Brokers like PSU bank stocks, but mutual fund managers continue to avoid
There are more buy ratings for most-tracked PSU banks, with the exception of fraud-hit PNB, now than when the bank recapitalization plan was announced in October
Mumbai: Fund managers are refusing to load up on stocks of state-run banks even at beaten down valuations, frustrated by their weak balance sheets and structural problems, although analysts appear to be a tad more confident about them, if buy ratings are anything to go by.
There are more buy ratings for most-tracked Indian state-run banks, with the exception of fraud-hit Punjab National Bank (PNB) now, than there were a week after the bank recapitalization plan was announced in October, data from Bloomberg showed.
Even the government’s record Rs2.11-trillion plan provided little incentive for fund managers to buy into these stocks as structural issues such as asset quality problems, inability to attract and motivate right talent, continue to ail the sector.
“In the PSU (public sector undertaking) banking sector—there are two structural problems. The compensation of top management which makes it difficult to attract and motivate talent, and external influence in the decision making, that has led to asset-related problems,” said Nilesh Shah, managing director of Kotak Mahindra Asset Management Co. Ltd.
The ratings as of 1 November were considered for comparison, to capture brokerage views post the recapitalisation announcement on 24 October.
Top lender State Bank of India (SBI) was the most-tracked bank with 49 analysts covering the stock. It had 83.7% buy or outperform ratings of the total ratings, compared with 77.3% on 1 November.
Following next was Bank of Baroda, which had 75% buy or outperform ratings, compared with 58.1% on 1 November.
On 14 February, PNB said it had discovered a fraud of Rs11,400 crore, and later revised to Rs12,636 crore.
PNB’s stock has slumped 37.5% since the fraud was made public earlier this month. It touched a 20-month low of Rs92 on Tuesday.
The recent $2 billion fraud at PNB was another negative, though fund managers said they weren’t surprised given the basic issues these banks grapple with.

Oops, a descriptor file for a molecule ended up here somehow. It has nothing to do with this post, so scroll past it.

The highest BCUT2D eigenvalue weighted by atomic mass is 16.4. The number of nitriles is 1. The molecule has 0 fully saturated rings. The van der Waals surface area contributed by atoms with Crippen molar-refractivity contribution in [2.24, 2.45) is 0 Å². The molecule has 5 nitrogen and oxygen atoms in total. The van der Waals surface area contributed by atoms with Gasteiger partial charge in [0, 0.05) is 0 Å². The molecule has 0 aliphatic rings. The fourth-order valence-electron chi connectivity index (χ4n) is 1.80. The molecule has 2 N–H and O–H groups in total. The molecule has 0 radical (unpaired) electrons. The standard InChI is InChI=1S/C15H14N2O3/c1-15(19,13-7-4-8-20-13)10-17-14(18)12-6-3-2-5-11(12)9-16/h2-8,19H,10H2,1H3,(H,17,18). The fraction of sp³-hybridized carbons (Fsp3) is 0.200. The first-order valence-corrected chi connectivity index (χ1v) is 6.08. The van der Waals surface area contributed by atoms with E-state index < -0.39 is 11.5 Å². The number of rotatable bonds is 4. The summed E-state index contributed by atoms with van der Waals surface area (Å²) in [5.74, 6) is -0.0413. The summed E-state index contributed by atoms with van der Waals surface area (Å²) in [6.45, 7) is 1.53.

Shah said he has been underweight on PSU banks relatively, but not at a complete zero.
“They are a trading opportunity and not an investment opportunity. They cannot be ignored though as they are part of the indices,” said Shah. “There has not been much change our stance since the PNB scam got public. It did not come as a surprise.”
SBI was the only state-run bank among top 10 holdings in the large-cap space of mutual funds at the end of January, data from Morningstar Inc. showed. There were no state-run banks in the top 10 small- and mid-cap holdings of the fund houses.
However, asset quality is a haunting worry for SBI too. It reported a net loss of Rs2,416 crore for the fiscal third quarter after setting aside funds to cover rising bad loans and losses on its bond portfolio.
“I had never changed my stance on PSU Banks, and have no exposure to it,” said Ajay Bodke, chief executive and chief portfolio manager at brokerage Prabhudas Lilladher Pvt. Ltd.
The recap plan didn’t change that, as it was more of an emergency measure to address the symptoms but underlying causes needed a far wider toolkit.
Bodke said the recap plan needed to be followed by many structural reforms like increased autonomy in hiring talent, strengthening credit appraisal skills by enhancing domain expertise, bringing about an attitudinal change in employees like their private sector counterparts by focusing on sales and marketing rather than relying on walk-ins and above all by expediting rapid consolidation in the fragmented state-run space.
“It brings to the front all the core issues that PSUs are facing,” Bodke said on the PNB fraud.
Of all the listed state-run banks, only three—IDBI Bank Ltd, Indian Bank and SBI—have logged gains since the recapitalisation announcement was made on 24 October.
In comparison, BSE Bankex and Sensex rose 3.76% and 4.41%, respectively.
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